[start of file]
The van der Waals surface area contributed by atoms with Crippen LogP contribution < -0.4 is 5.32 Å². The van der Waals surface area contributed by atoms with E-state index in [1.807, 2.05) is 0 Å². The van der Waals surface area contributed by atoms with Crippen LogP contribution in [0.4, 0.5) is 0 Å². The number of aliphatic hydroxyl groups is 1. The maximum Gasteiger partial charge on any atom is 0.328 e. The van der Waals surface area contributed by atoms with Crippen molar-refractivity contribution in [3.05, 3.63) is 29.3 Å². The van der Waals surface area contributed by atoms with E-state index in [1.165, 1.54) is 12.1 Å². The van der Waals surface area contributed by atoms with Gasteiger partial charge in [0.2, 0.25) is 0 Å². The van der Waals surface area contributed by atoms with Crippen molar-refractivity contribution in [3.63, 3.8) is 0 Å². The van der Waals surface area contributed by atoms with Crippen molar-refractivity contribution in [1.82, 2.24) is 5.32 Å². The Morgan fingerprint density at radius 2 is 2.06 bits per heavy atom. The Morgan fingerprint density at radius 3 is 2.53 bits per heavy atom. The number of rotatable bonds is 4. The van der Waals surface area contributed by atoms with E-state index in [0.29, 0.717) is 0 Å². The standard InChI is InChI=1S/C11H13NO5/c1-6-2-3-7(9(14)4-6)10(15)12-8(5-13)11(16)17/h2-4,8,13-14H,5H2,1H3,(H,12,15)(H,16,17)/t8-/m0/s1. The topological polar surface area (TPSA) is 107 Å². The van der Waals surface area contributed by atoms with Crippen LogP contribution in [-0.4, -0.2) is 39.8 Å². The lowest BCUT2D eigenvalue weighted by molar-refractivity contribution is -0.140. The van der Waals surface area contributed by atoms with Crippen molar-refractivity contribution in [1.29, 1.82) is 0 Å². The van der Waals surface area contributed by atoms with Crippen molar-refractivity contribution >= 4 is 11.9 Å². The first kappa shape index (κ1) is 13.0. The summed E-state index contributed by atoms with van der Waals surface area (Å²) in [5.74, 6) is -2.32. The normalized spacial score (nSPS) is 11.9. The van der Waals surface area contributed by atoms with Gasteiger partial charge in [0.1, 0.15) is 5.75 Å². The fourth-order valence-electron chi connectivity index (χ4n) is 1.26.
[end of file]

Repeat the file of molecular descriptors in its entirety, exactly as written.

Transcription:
The van der Waals surface area contributed by atoms with Crippen LogP contribution < -0.4 is 5.32 Å². The van der Waals surface area contributed by atoms with E-state index in [1.807, 2.05) is 0 Å². The van der Waals surface area contributed by atoms with Crippen LogP contribution in [0.4, 0.5) is 0 Å². The number of aliphatic hydroxyl groups is 1. The maximum Gasteiger partial charge on any atom is 0.328 e. The van der Waals surface area contributed by atoms with Crippen molar-refractivity contribution in [3.05, 3.63) is 29.3 Å². The van der Waals surface area contributed by atoms with E-state index in [1.165, 1.54) is 12.1 Å². The van der Waals surface area contributed by atoms with Gasteiger partial charge in [0.2, 0.25) is 0 Å². The van der Waals surface area contributed by atoms with Crippen molar-refractivity contribution in [3.63, 3.8) is 0 Å². The van der Waals surface area contributed by atoms with Crippen molar-refractivity contribution in [1.82, 2.24) is 5.32 Å². The Morgan fingerprint density at radius 2 is 2.06 bits per heavy atom. The Morgan fingerprint density at radius 3 is 2.53 bits per heavy atom. The number of rotatable bonds is 4. The van der Waals surface area contributed by atoms with E-state index in [0.29, 0.717) is 0 Å². The standard InChI is InChI=1S/C11H13NO5/c1-6-2-3-7(9(14)4-6)10(15)12-8(5-13)11(16)17/h2-4,8,13-14H,5H2,1H3,(H,12,15)(H,16,17)/t8-/m0/s1. The topological polar surface area (TPSA) is 107 Å². The van der Waals surface area contributed by atoms with Crippen LogP contribution in [-0.4, -0.2) is 39.8 Å². The lowest BCUT2D eigenvalue weighted by molar-refractivity contribution is -0.140. The van der Waals surface area contributed by atoms with Crippen molar-refractivity contribution in [1.29, 1.82) is 0 Å². The van der Waals surface area contributed by atoms with Crippen molar-refractivity contribution >= 4 is 11.9 Å². The first kappa shape index (κ1) is 13.0. The summed E-state index contributed by atoms with van der Waals surface area (Å²) in [5.74, 6) is -2.32. The normalized spacial score (nSPS) is 11.9. The van der Waals surface area contributed by atoms with Gasteiger partial charge in [0.1, 0.15) is 5.75 Å². The fourth-order valence-electron chi connectivity index (χ4n) is 1.26.